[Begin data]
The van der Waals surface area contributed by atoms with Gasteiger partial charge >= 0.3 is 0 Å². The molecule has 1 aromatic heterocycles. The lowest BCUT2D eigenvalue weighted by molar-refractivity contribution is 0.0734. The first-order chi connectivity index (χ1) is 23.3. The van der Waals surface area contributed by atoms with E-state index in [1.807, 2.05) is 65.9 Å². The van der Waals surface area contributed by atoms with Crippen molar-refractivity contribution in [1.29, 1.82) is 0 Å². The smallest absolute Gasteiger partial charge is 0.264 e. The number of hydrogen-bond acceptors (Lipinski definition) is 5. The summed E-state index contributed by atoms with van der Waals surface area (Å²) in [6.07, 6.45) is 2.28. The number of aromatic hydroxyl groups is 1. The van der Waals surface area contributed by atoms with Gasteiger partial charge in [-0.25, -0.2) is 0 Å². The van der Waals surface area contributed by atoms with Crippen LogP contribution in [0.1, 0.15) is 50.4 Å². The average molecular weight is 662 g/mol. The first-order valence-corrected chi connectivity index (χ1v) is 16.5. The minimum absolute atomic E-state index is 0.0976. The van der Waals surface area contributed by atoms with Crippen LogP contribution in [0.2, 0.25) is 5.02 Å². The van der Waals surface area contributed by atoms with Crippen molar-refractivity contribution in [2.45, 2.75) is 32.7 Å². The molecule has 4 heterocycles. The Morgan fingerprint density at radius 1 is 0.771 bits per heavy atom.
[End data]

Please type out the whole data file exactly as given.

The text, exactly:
The van der Waals surface area contributed by atoms with Gasteiger partial charge >= 0.3 is 0 Å². The molecule has 1 aromatic heterocycles. The lowest BCUT2D eigenvalue weighted by molar-refractivity contribution is 0.0734. The first-order chi connectivity index (χ1) is 23.3. The van der Waals surface area contributed by atoms with E-state index in [1.807, 2.05) is 65.9 Å². The van der Waals surface area contributed by atoms with Crippen molar-refractivity contribution in [1.29, 1.82) is 0 Å². The smallest absolute Gasteiger partial charge is 0.264 e. The number of hydrogen-bond acceptors (Lipinski definition) is 5. The summed E-state index contributed by atoms with van der Waals surface area (Å²) in [6.07, 6.45) is 2.28. The number of aromatic hydroxyl groups is 1. The van der Waals surface area contributed by atoms with Gasteiger partial charge in [-0.25, -0.2) is 0 Å². The van der Waals surface area contributed by atoms with Crippen LogP contribution in [0.1, 0.15) is 50.4 Å². The average molecular weight is 662 g/mol. The first-order valence-corrected chi connectivity index (χ1v) is 16.5. The minimum absolute atomic E-state index is 0.0976. The van der Waals surface area contributed by atoms with Crippen LogP contribution in [0.2, 0.25) is 5.02 Å². The van der Waals surface area contributed by atoms with Crippen molar-refractivity contribution in [2.45, 2.75) is 32.7 Å². The molecule has 4 heterocycles. The Morgan fingerprint density at radius 1 is 0.771 bits per heavy atom.